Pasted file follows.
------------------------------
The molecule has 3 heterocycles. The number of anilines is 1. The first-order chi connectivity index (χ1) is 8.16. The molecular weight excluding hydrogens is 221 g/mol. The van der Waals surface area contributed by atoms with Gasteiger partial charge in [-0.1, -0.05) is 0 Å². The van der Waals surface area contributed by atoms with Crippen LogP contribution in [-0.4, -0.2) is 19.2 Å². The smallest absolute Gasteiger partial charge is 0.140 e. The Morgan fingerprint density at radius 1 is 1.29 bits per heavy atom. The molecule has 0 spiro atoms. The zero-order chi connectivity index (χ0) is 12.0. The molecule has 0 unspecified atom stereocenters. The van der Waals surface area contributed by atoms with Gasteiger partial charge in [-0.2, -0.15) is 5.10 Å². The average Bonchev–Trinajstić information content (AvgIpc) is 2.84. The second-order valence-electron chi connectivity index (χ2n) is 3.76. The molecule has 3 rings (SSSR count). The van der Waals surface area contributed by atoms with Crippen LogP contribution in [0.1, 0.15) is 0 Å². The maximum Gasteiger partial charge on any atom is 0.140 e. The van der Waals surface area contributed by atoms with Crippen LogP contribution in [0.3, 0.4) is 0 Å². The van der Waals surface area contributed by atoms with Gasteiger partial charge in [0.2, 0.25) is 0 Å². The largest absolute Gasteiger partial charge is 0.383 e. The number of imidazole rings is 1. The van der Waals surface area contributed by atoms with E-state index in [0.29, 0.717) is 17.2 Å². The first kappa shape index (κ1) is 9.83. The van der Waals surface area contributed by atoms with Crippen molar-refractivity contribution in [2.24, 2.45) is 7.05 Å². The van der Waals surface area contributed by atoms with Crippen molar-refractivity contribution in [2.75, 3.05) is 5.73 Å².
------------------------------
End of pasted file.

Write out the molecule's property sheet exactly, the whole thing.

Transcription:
The molecule has 3 heterocycles. The number of anilines is 1. The first-order chi connectivity index (χ1) is 8.16. The molecular weight excluding hydrogens is 221 g/mol. The van der Waals surface area contributed by atoms with Gasteiger partial charge in [-0.1, -0.05) is 0 Å². The van der Waals surface area contributed by atoms with Crippen LogP contribution in [-0.4, -0.2) is 19.2 Å². The smallest absolute Gasteiger partial charge is 0.140 e. The Morgan fingerprint density at radius 1 is 1.29 bits per heavy atom. The molecule has 0 spiro atoms. The zero-order chi connectivity index (χ0) is 12.0. The molecule has 0 unspecified atom stereocenters. The van der Waals surface area contributed by atoms with Gasteiger partial charge in [-0.2, -0.15) is 5.10 Å². The average Bonchev–Trinajstić information content (AvgIpc) is 2.84. The second-order valence-electron chi connectivity index (χ2n) is 3.76. The molecule has 3 rings (SSSR count). The van der Waals surface area contributed by atoms with Crippen LogP contribution in [0.1, 0.15) is 0 Å². The maximum Gasteiger partial charge on any atom is 0.140 e. The van der Waals surface area contributed by atoms with Crippen LogP contribution in [0.3, 0.4) is 0 Å². The van der Waals surface area contributed by atoms with Gasteiger partial charge in [0.2, 0.25) is 0 Å². The largest absolute Gasteiger partial charge is 0.383 e. The number of imidazole rings is 1. The van der Waals surface area contributed by atoms with E-state index in [0.29, 0.717) is 17.2 Å². The first kappa shape index (κ1) is 9.83. The van der Waals surface area contributed by atoms with Crippen molar-refractivity contribution in [2.24, 2.45) is 7.05 Å². The van der Waals surface area contributed by atoms with Crippen molar-refractivity contribution in [2.75, 3.05) is 5.73 Å².